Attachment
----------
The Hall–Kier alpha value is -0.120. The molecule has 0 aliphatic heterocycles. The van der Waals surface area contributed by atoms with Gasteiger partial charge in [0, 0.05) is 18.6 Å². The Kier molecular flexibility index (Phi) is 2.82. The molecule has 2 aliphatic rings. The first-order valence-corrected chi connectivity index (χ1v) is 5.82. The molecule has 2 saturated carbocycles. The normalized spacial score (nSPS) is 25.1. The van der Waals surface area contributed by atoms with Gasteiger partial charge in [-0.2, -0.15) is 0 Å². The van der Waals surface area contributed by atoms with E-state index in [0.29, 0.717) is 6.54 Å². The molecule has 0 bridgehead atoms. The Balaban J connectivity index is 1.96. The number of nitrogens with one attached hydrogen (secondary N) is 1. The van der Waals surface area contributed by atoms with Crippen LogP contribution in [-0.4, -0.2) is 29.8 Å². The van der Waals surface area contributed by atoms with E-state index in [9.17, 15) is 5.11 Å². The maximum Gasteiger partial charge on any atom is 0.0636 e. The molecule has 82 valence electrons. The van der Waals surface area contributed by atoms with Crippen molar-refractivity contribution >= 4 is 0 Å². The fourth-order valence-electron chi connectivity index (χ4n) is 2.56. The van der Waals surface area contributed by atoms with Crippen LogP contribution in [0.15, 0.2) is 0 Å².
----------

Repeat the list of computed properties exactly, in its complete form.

The Hall–Kier alpha value is -0.120. The molecule has 0 aliphatic heterocycles. The van der Waals surface area contributed by atoms with Gasteiger partial charge in [0, 0.05) is 18.6 Å². The Kier molecular flexibility index (Phi) is 2.82. The molecule has 2 aliphatic rings. The first-order valence-corrected chi connectivity index (χ1v) is 5.82. The molecule has 2 saturated carbocycles. The normalized spacial score (nSPS) is 25.1. The van der Waals surface area contributed by atoms with Gasteiger partial charge in [-0.2, -0.15) is 0 Å². The van der Waals surface area contributed by atoms with E-state index in [0.29, 0.717) is 6.54 Å². The molecule has 0 bridgehead atoms. The Balaban J connectivity index is 1.96. The number of nitrogens with one attached hydrogen (secondary N) is 1. The van der Waals surface area contributed by atoms with Crippen LogP contribution in [-0.4, -0.2) is 29.8 Å². The van der Waals surface area contributed by atoms with E-state index in [9.17, 15) is 5.11 Å². The maximum Gasteiger partial charge on any atom is 0.0636 e. The molecule has 82 valence electrons. The van der Waals surface area contributed by atoms with Crippen molar-refractivity contribution >= 4 is 0 Å². The fourth-order valence-electron chi connectivity index (χ4n) is 2.56. The van der Waals surface area contributed by atoms with Crippen LogP contribution in [0.15, 0.2) is 0 Å².